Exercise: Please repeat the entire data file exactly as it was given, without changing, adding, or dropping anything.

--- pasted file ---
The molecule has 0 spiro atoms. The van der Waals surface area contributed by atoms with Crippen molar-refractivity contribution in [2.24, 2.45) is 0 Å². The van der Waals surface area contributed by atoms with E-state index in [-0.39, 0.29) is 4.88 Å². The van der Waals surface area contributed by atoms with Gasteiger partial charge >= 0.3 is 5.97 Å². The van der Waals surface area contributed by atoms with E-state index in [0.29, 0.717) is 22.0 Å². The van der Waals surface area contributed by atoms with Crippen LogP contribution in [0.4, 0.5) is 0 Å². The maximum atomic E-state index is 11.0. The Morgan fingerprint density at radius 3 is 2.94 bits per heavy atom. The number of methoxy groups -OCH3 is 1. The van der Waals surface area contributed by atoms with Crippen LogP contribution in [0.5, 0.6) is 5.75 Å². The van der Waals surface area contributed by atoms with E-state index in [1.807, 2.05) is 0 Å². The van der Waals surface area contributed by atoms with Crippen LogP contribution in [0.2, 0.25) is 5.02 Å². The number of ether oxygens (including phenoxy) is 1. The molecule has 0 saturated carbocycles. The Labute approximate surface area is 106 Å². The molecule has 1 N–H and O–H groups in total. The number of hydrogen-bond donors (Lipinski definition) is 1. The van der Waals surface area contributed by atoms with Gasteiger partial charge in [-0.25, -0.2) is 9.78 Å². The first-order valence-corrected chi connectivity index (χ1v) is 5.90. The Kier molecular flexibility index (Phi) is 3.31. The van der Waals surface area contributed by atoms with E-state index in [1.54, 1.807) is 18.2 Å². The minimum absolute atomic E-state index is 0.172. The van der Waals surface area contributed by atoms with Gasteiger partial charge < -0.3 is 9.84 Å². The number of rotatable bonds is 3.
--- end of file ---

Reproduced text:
The molecule has 0 spiro atoms. The van der Waals surface area contributed by atoms with Crippen molar-refractivity contribution in [2.24, 2.45) is 0 Å². The van der Waals surface area contributed by atoms with E-state index in [-0.39, 0.29) is 4.88 Å². The van der Waals surface area contributed by atoms with Gasteiger partial charge >= 0.3 is 5.97 Å². The van der Waals surface area contributed by atoms with E-state index in [0.29, 0.717) is 22.0 Å². The van der Waals surface area contributed by atoms with Crippen LogP contribution in [0.4, 0.5) is 0 Å². The maximum atomic E-state index is 11.0. The Morgan fingerprint density at radius 3 is 2.94 bits per heavy atom. The number of methoxy groups -OCH3 is 1. The van der Waals surface area contributed by atoms with Crippen LogP contribution in [0.5, 0.6) is 5.75 Å². The van der Waals surface area contributed by atoms with E-state index in [1.807, 2.05) is 0 Å². The van der Waals surface area contributed by atoms with Crippen LogP contribution in [0.2, 0.25) is 5.02 Å². The number of ether oxygens (including phenoxy) is 1. The molecule has 0 saturated carbocycles. The Labute approximate surface area is 106 Å². The molecule has 1 N–H and O–H groups in total. The number of hydrogen-bond donors (Lipinski definition) is 1. The van der Waals surface area contributed by atoms with Gasteiger partial charge in [-0.25, -0.2) is 9.78 Å². The first-order valence-corrected chi connectivity index (χ1v) is 5.90. The Kier molecular flexibility index (Phi) is 3.31. The van der Waals surface area contributed by atoms with E-state index in [1.54, 1.807) is 18.2 Å². The minimum absolute atomic E-state index is 0.172. The van der Waals surface area contributed by atoms with Gasteiger partial charge < -0.3 is 9.84 Å². The number of rotatable bonds is 3.